Funerals begin for six victims of Nashville school shooting
Courtesy The Dieckhaus Family
(NASHVILLE, Tenn.) — Mourners will gather on Friday for the first of six funerals in the wake of Monday’s mass shooting at The Covenant School, a private Christian school in Nashville, Tennessee.
Friends and family of 9-year-old victim Evelyn Dieckhaus were asked to wear pink and green to her funeral service on Friday afternoon.
“Our hearts are completely broken,” the Dieckhaus family said in a statement. “We cannot believe this has happened. Evelyn was a shining light in this world.”
The service for 9-year-old victim Hallie Scruggs will be on Saturday. Hallie’s funeral will be at Covenant Presbyterian Church — the church connected to the school where she was killed and where her father, Chad Scruggs, is a senior pastor.
Chad Scruggs told ABC News in a statement, “We are heartbroken. She was such a gift. Through tears we trust that she is in the arms of Jesus who will raise her to life once again.”
Saturday will also be the visitation and service for 61-year-old Cynthia Peak, who was a substitute teacher at The Covenant School.
Her family called her “a pillar of the community, and a teacher beloved by all her students.”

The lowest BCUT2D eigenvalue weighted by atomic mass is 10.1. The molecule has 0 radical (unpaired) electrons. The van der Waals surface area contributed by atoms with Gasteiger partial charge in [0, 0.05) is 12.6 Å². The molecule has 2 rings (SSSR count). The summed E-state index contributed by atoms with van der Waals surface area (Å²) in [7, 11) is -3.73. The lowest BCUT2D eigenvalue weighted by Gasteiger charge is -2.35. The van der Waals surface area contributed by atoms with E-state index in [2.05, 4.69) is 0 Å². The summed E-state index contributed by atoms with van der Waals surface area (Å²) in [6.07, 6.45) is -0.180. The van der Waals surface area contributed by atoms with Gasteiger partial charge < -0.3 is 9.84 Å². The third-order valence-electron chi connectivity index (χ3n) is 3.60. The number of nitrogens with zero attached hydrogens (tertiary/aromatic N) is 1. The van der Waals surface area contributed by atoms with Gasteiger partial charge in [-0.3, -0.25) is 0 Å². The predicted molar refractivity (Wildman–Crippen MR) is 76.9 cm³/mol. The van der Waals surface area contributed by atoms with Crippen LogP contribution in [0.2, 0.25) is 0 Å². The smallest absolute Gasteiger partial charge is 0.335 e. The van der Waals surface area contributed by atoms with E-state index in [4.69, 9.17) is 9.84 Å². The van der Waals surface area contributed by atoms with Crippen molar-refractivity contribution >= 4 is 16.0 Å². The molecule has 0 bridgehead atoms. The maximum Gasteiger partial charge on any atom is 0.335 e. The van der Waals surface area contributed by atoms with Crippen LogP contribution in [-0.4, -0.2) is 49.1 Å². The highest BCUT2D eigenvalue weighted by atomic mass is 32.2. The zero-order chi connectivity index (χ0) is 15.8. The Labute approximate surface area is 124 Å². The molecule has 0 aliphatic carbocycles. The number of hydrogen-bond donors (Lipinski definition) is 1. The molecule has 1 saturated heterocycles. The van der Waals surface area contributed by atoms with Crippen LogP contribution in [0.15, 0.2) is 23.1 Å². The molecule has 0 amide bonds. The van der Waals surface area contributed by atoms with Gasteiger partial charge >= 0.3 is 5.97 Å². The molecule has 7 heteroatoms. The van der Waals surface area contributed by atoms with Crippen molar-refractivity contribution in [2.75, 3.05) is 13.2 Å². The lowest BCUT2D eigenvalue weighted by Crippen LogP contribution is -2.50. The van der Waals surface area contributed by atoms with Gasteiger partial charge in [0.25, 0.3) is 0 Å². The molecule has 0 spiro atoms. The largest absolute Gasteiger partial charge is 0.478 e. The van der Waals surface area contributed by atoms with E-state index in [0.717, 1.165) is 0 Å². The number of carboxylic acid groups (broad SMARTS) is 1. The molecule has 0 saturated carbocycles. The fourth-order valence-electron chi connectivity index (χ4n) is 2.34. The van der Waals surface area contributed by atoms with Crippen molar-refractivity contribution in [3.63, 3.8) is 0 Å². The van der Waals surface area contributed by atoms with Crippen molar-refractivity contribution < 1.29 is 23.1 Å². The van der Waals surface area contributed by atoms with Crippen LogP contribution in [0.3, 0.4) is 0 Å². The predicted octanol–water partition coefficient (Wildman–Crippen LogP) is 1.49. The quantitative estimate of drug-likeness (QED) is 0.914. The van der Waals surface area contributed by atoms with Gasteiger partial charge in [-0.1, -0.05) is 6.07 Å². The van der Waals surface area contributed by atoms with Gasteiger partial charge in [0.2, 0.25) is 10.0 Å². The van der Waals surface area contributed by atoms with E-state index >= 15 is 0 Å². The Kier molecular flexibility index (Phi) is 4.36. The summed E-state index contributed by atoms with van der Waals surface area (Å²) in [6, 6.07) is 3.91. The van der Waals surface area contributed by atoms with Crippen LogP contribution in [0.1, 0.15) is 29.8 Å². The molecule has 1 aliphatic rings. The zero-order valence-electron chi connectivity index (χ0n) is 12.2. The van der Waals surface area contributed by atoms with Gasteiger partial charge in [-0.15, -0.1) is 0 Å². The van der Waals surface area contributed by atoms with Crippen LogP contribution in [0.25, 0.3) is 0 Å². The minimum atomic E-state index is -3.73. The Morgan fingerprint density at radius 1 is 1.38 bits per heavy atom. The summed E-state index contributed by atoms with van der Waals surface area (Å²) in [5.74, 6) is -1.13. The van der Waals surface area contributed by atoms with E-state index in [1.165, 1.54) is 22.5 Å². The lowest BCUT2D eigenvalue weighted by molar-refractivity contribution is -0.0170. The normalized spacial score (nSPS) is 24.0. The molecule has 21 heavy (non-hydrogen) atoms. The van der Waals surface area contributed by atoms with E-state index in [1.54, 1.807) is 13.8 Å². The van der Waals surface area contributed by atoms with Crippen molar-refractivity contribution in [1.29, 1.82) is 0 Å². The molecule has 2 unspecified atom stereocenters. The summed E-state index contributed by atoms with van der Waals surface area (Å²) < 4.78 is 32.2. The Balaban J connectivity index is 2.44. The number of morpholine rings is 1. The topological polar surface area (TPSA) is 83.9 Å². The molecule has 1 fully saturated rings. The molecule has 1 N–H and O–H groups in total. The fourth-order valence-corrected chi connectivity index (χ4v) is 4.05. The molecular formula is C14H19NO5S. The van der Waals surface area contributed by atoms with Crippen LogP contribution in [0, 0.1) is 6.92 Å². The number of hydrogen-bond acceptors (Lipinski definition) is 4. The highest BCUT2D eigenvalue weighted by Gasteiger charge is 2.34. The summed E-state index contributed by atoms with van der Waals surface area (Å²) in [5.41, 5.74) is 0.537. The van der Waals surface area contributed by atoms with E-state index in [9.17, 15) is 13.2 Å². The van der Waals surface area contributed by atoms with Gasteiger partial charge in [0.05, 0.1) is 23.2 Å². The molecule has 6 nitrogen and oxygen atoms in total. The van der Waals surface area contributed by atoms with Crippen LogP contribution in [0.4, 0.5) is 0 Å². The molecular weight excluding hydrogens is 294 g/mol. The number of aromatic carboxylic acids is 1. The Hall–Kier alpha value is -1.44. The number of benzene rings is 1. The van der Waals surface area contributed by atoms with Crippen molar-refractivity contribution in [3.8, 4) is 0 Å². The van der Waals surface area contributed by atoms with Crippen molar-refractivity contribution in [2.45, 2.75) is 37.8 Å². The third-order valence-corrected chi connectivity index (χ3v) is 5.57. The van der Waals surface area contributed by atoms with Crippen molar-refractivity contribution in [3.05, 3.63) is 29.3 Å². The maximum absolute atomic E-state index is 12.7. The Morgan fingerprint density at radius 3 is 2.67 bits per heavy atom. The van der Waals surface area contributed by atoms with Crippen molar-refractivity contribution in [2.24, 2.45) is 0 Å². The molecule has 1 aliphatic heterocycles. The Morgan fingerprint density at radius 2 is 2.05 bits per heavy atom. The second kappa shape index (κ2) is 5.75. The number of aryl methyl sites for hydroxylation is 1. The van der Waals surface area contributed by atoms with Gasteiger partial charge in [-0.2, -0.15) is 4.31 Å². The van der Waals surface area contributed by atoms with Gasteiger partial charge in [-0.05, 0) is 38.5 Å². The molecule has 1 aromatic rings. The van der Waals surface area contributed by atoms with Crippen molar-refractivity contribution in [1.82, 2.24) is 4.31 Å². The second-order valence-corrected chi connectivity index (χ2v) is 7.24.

“Her favorite roles in life were being a mom to her three children, a wife to her husband, and an educator to students,” Peak’s family said in a statement. “We will never stop missing her.”
The service for the third child killed, 9-year-old Will Kinney, will take place on Sunday.
On Tuesday, beloved school custodian, 61-year-old Mike Hill, will be laid to rest.
He was a father of seven and a grandfather of 14.
“We pray for the Covenant School and are so grateful that Michael was beloved by the faculty and students who filled him with joy for 14 years,” his family said in a statement.
Former student Bex Lithgow called Hill “the kindest soul who loved all the students so much.”
The final funeral service will be on Wednesday for 60-year-old Katherine Koonce, the head of the school.
“Katherine was devoted to her family, her friends, and especially the children she cared for. She gave her life to protect the students she loved,” Koonce’s family said in a statement. “It is our privilege to honor Katherine’s legacy and to celebrate her remarkable spirit.”
A former local school administrator, Tricia Drake, told ABC News that her last conversation with Koonce was in August, discussing companies they used for active shooter training.
Drake said she knew Koonce had initiated her active shooter protocols on Monday when she saw footage police released from two of the responding officers’ body cameras. One of the videos shows a Covenant School staff member meeting an officer at the school’s main entrance, telling him, “The kids are all locked down, but we have two kids that we don’t know where they are.” The staffer is then seen using a key to unlock the door so officers could go inside.
“Students were in their classrooms, locked up, the professional outdoors to lead the Metro policeman. She had a key, what her headcount was, she knew exactly where the students would be, she was prepared,” Drake said. “I’m sure they had run those drills, and it’s because of Katherine and the foresight she had to make sure her staffers were prepared.”
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